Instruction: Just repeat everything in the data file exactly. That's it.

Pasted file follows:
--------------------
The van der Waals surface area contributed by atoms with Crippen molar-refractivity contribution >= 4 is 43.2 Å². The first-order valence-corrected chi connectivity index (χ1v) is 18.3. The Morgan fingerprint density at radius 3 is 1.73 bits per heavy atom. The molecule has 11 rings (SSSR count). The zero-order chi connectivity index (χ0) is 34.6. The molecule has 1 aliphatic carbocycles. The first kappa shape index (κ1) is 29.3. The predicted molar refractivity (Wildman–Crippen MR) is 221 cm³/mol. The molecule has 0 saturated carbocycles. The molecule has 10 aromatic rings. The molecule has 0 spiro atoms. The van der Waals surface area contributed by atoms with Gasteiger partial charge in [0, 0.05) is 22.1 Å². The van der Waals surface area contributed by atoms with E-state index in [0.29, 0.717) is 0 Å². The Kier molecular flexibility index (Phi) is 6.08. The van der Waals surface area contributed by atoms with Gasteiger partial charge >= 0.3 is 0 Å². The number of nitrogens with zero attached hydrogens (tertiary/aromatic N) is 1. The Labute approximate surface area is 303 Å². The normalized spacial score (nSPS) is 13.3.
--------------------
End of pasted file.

The van der Waals surface area contributed by atoms with Crippen molar-refractivity contribution >= 4 is 43.2 Å². The first-order valence-corrected chi connectivity index (χ1v) is 18.3. The Morgan fingerprint density at radius 3 is 1.73 bits per heavy atom. The molecule has 11 rings (SSSR count). The zero-order chi connectivity index (χ0) is 34.6. The molecule has 1 aliphatic carbocycles. The first kappa shape index (κ1) is 29.3. The predicted molar refractivity (Wildman–Crippen MR) is 221 cm³/mol. The molecule has 0 saturated carbocycles. The molecule has 10 aromatic rings. The molecule has 0 spiro atoms. The van der Waals surface area contributed by atoms with Gasteiger partial charge in [0, 0.05) is 22.1 Å². The van der Waals surface area contributed by atoms with E-state index in [0.29, 0.717) is 0 Å². The Kier molecular flexibility index (Phi) is 6.08. The van der Waals surface area contributed by atoms with Gasteiger partial charge >= 0.3 is 0 Å². The number of nitrogens with zero attached hydrogens (tertiary/aromatic N) is 1. The Labute approximate surface area is 303 Å². The normalized spacial score (nSPS) is 13.3.